Early March 2019 bopping fortnight’s favorites

Howdy folks ! This is the 5th bopping fortningt’s favorites selection of the 2019 year, that of early March. Mostly made of late ’40s and very early ’50s recordings in very various styles.

Blue Ridge Playboys (Moon Mullican)

Let’s begin with a San Antonio recording from November 1936 : « Swing Baby Swing » is a Blue Ridge Playboys tune, described on the label (Vocalion 034160) as « Hot String Band And Singing » : Moon Mullican (vocal and piano) is driving the Blue Ridge Playboys with this lively tune, only a pretext for piano, fiddle (Leon Selph) and guitar solos.

Moon Mullican

Further on with two later sides by MOON MULLICAN on the King label (recorded in Cincinnati on March 6th, 1953), : « Grandpa Stole My Baby »(written by a R&B giant, Roy Brown) and « I Done It » are obvious attempts to sound R&B (a lovely saxophone and drums, played by Boyd Bennett) and predate vintage Rock’n’roll by 3 years. Lazy rhythm, haunting tracks at every listen, of course the piano is great.

Billy Hughes’ Pecos Pals

Next artist is a legendary songwriter, with classic songs from the 1946-48 era like « I’m Tellin’ You », « It’s Too Late To Change Your Mind », « Tennessee Saturday Night » or « Stealin’ The Blues ». Bopping.org devoted him an article (in October 2014), and here’s a tune that escaped to the post, BILLY HUGHES’ PECOS PALS and « Out Of Town Boogie » (4* 1202 from 1947) : it’s an uptempo mid-paced, vocally halfspoken.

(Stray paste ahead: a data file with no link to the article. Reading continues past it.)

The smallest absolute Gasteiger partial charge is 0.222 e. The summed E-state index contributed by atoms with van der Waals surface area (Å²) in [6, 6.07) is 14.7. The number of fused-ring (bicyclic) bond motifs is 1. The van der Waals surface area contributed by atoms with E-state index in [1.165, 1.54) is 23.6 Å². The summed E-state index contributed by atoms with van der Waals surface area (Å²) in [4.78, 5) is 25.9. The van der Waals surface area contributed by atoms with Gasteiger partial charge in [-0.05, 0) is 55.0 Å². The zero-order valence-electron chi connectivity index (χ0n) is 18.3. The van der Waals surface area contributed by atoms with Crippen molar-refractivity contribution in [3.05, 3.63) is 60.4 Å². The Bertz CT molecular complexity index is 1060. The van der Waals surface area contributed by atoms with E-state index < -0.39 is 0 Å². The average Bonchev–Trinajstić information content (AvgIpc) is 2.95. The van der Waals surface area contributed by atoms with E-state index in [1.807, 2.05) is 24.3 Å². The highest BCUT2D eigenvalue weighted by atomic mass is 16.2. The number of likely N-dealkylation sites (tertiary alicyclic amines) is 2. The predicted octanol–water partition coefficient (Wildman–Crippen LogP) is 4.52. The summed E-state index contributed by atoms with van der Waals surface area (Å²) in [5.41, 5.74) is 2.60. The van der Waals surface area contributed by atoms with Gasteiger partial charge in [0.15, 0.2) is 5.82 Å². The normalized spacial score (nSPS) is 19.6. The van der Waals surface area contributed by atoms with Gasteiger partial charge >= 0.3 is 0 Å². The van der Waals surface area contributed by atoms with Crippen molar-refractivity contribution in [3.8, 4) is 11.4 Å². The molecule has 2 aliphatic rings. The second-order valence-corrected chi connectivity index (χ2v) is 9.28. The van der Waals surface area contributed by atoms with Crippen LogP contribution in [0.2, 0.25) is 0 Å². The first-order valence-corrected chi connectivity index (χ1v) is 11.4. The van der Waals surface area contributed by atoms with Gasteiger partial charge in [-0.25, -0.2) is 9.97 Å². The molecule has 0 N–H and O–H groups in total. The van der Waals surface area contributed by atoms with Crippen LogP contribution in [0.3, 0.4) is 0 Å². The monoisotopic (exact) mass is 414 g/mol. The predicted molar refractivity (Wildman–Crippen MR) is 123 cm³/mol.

Walt McCoy

WALT McCOY was a West Coast artist : he was backed by his Western Wonders, and had records on Cristal and Broadway among others. Here he delivers first a « Cowboy Boogie », a solid rhythm over a boogie guitar pattern, taken over by an uninspired steel solo, and piano, issued on the rare O and W label (# 237). Then on a 4* custom OP- record (on Pacific 145), « I’m Gonna Get A Honky Tonk Angel » is a slow thing, a bit crooning and disillusioned vocal over a good steel.

Eddie Marshall

Then on a major label (RCA-Victor # 21-0357 cut –), a cheerful, although on a bluesy type tempo, « Tom Cat Blues » by an unknown but prolific artist : EDDIE MARSHALL & His Trail Dusters. The steel-guitar goes throughout the song, and the vocal is yodeling at times.The dude had several other good records, namely « Mobilin’ Baby Of Mine » (also by Gene O’Quinn on Capitol 2075), « Honky Tonk Blues » (not the Hank Williams song), a version of « Coffee, Cigarettes & Tears » (also by Charlie ‘Peanuts ‘ Faircloth on Decca 46271) . Eddie Mashall really deserves a complete research and a publication.

Al Brumley

Later on Ohio’s Acme 1230 (1950’s, it’s difficult to date this particular issue), AL BRUMLEY & The Brumley Brothers do release « You’ve Been Tellin’ Me Lies », a good uptempo with steel present (+ solo), over a vocal well suited to this rural type of song.

Snake River Outlaws

Finally a great fiddle and mandolin led bopper from a very unusual place : Missoula, Montana. The Snake River Outlaws do « I Won’t Go Huntin’ Jake (But I’ill Go Chasin’ Women)[vocal Orville Fochtman] with good fiddle and mandolin (solo), I’d assume a ’50s disc, but may also be a ’60s one ! On their own label, Snake River Outlaw 101.

Sources : 78-world for most label scans, google for several pictures, sounds from various origins (HBR # 45 for Walt McCoy, for example)